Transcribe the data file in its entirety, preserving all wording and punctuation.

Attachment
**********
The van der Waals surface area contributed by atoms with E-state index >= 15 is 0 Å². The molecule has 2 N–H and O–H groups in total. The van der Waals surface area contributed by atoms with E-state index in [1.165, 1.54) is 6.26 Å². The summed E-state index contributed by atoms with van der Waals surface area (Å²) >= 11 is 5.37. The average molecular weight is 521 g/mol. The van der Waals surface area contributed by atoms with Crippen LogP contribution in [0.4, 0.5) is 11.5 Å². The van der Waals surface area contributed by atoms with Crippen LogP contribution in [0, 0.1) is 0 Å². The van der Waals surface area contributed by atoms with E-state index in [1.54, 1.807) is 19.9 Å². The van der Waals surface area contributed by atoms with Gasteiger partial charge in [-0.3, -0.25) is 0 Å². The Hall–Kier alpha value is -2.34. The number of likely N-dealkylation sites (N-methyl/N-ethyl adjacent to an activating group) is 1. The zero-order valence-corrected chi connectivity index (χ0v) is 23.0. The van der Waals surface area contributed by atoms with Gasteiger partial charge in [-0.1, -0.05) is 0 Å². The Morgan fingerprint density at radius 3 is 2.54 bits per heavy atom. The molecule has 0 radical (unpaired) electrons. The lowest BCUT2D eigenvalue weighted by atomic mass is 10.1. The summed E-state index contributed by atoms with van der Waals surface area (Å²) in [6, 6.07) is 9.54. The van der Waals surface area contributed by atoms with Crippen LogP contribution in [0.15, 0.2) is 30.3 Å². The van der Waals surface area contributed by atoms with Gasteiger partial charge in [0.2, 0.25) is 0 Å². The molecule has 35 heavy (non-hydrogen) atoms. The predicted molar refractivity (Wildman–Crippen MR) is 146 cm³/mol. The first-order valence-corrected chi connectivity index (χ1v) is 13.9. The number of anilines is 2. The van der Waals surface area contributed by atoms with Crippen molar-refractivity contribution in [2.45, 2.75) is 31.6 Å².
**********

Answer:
The van der Waals surface area contributed by atoms with E-state index >= 15 is 0 Å². The molecule has 2 N–H and O–H groups in total. The van der Waals surface area contributed by atoms with E-state index in [1.165, 1.54) is 6.26 Å². The summed E-state index contributed by atoms with van der Waals surface area (Å²) >= 11 is 5.37. The average molecular weight is 521 g/mol. The van der Waals surface area contributed by atoms with Crippen LogP contribution in [0.4, 0.5) is 11.5 Å². The van der Waals surface area contributed by atoms with Crippen LogP contribution in [0, 0.1) is 0 Å². The van der Waals surface area contributed by atoms with E-state index in [1.54, 1.807) is 19.9 Å². The van der Waals surface area contributed by atoms with Gasteiger partial charge in [-0.3, -0.25) is 0 Å². The Hall–Kier alpha value is -2.34. The number of likely N-dealkylation sites (N-methyl/N-ethyl adjacent to an activating group) is 1. The zero-order valence-corrected chi connectivity index (χ0v) is 23.0. The van der Waals surface area contributed by atoms with Gasteiger partial charge in [-0.1, -0.05) is 0 Å². The Morgan fingerprint density at radius 3 is 2.54 bits per heavy atom. The molecule has 0 radical (unpaired) electrons. The lowest BCUT2D eigenvalue weighted by atomic mass is 10.1. The summed E-state index contributed by atoms with van der Waals surface area (Å²) in [6, 6.07) is 9.54. The van der Waals surface area contributed by atoms with Crippen LogP contribution in [0.15, 0.2) is 30.3 Å². The van der Waals surface area contributed by atoms with Gasteiger partial charge in [0.2, 0.25) is 0 Å². The molecule has 35 heavy (non-hydrogen) atoms. The predicted molar refractivity (Wildman–Crippen MR) is 146 cm³/mol. The first-order valence-corrected chi connectivity index (χ1v) is 13.9. The number of anilines is 2. The van der Waals surface area contributed by atoms with Crippen molar-refractivity contribution in [2.45, 2.75) is 31.6 Å².